Thus we continued through the Country-music-star-mural bedecked town of Merritt, heading north towards smaller and more interesting roads. Which luckily included the wonderful Otter Lake road, which while unpaved, varied in terrain from snaking baked volcanic boulders to sweet floral lakeside grasses. The only real hazard was a succession of massive logging trucks, truly hauling ass down this firm dirt track, leaving just enough room for a motorcycle to squeeze alongside without damage, but giving no quarter otherwise. See the film!

And, something Happened for me along this 40-mile stretch... I've described the experience previously as near-sexual, when road and rider and machine find a harmony of movement and sensation. Suffice it to say it was a kind of two-wheeled Bliss, and I literally could not have been happier during that extended moment. If I could bottle the feeling, I'd be a very rich man. Perhaps I am already, simply having felt thus for so many hours. I was astonished when I asked Dai at the end of this road, full of energetic happiness, how his ride had been, and he answered, 'Tiring!'.

As we neared our destination of Keremeous and the Crow's Nest Vineyard, the temperature climbed further, and we heard tales of two flattened rear tires - one of which caused a dramatic wipeout, resulting in the rider's leg being broken in 3 places... That's the kind of event which sets every motorcyclist to wondering. Still, by the end of the day, the mechanical carnage seemed to have stabilized, and once again those with afflicted machinery set to work after a relaxing hour on the patio with German beer, and a meal of whole roast pig with spaetzle and kartoffeln salat - the winery is owned by Deutsche expats, in a river plain surrounded by high mountains. Sleeping on the grass next to the vines was just about nice.

Tuesday, July 28, 2009


One thousand miles from my home in San Francisco, Kamloops beckoned, hot and dry, soon to be ground zero for 70 old-motorcycle enthusiasts, intent on proving their machines over a week of riding through the remote mountain roads of British Columbia. The Velocette Owners Club of North America holds a week-long rally every July, somewhere in the West (that is, west of the Rockies), and usually covers a thousand miles over 5 days of riding. The club has three requirements for the location of the Rally; interesting scenery, an HQ which combines facilities for camping and hotels, and good roads... which translated means roads appropriate for Velocette - lots of twisty stuff for our light and good-handling mounts.

The South Thompson Inn served us well previously, in 2003, but rally organizer Cory Padula managed to create an entirely different route for this year, even better than last time. The temperature in Kamloops was on par with '03 though, hovering between 90 and 100 degrees during the day... certainly hot enough to cause a bit of strain on our quintessentially English vehicles. And thus it was to prove throughout the week, as a legacy of leaks, breakdowns, and flat tires was laid daily on the ramp of our support vehicle.

Or should I say vehicles. We've typically made do with one truck hauling a trailer to chase our old bikes, with capacity for at least 5 troubled machines. On day 1 my new belt-primary-drive conversion failed utterly within 10 miles of the start, the clutch basket growing so hot within this short distance that the industrial-grade polyurethane drive belt literally melted over the steel wheel, making an ungodly stench identical to, well, burned clutch.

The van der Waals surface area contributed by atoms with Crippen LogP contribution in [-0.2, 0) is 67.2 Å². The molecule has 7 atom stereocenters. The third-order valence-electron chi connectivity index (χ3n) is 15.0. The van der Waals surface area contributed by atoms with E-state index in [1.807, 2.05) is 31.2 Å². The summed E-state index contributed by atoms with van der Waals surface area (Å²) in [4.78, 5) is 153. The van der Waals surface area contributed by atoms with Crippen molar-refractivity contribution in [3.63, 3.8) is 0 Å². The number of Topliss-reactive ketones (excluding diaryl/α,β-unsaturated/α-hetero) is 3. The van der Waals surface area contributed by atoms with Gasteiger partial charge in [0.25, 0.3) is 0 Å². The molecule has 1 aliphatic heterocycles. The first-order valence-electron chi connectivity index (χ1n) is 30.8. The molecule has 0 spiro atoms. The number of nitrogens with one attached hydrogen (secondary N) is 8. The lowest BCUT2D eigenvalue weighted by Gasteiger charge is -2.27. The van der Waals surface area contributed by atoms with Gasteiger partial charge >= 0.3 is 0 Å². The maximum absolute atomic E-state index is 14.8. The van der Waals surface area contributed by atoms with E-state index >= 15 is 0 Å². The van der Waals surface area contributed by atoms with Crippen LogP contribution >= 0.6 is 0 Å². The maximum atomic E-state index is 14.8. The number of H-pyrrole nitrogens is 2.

The simplest fix for the moment, as our route was a 240 mile 'loop' that day (returning to the Inn), was to return to camp, grab my Sprinter, throw the Clubman inside, give one of my English guests my 1966 Norton Atlas to ride, and follow along in the van, taking photos, and picking up strays.
It was a good thing too, as the day proved a wrecking ball for rider and motorcycle alike. Within another 10 miles, our esteemed President's Velo Venom was hors de combat, with zero compression... a holed piston so soon? Into the Sprinter it went... with the official chase truck pulling up shortly with a lovely silver/blue Thruxton on the trailer... that made 3 bikes down within 20 miles. Not a good omen!

The canyons and mountains lining the Thompson river are brown and very dry, with the heat a blast furnace whenever the canyons narrow. But, as one pulls away from the river and gains altitude, greenery resumes with the evergreen trees, and the temperature drops to a very tolerable mid-80's. As we followed a small side track into a mountain pass, flowers and grass flanked the unlined road, and a freshet followed our progress. At one sharp hairpin bend which crossed the stream, we (for I had gained the Venom's rider Kiwi Dave, with the bike) discovered an actual sidecar lying forlorn and distinctly unattached in the dirt, near a very pretty scene by the flowing water, under a canopy of healthy (more on this later) green Fir trees. An orange ribbon, our signal for a vehicle in distress, was tied around the mounting struts of the solitary chair, and it was clear we were meant to fetch the thing.

Clearly, Something had happened; a little sleuthing revealed a deep Gouge in the tarmac, a banged up sidecar body, and a rag with blood spots... but, the motorcycle which had formerly been hauling the 'chair' was off and away, so the rider must have been basically healthy, if a little scuffed. The sidecar itself was an Indian copy of a Steib, reduced to perhaps 80% of the original size....but when hauling it onto the bed of the Official Chase Pickup, it took 3 robust fellows to drag the thing up a ramp - remarkably heavy! It was only later in the day, when an extremely dense blue brick was produced from the sidecar body, that the penny dropped; as the outfit had no passenger, the sidecar was filled with 200lbs of lead bricks as ballast! And we, the rescue-salvagers hadn't known/discovered/deduced that the weights were still laying in the thing when we carried it around... good for a laugh later, anyway.

Another 5 miles down the road found another rider, a very brave person who had only earned her motorcycle license the month prior, sitting quietly on a log, her newer Moto Guzzi resting upright deep in the weeds outside a curve... clearly yet another getoff. That made two crashes and 3 duff bikes within 50 miles; we still hadn't had lunch yet! The Terminator Rally had already gained a name... As the Guzzi was only a little bent, some judicious pressure made it rideable, but the rider was perhaps a little less easily fixed, and demurred a further ride (it transpired her collarbone was broken).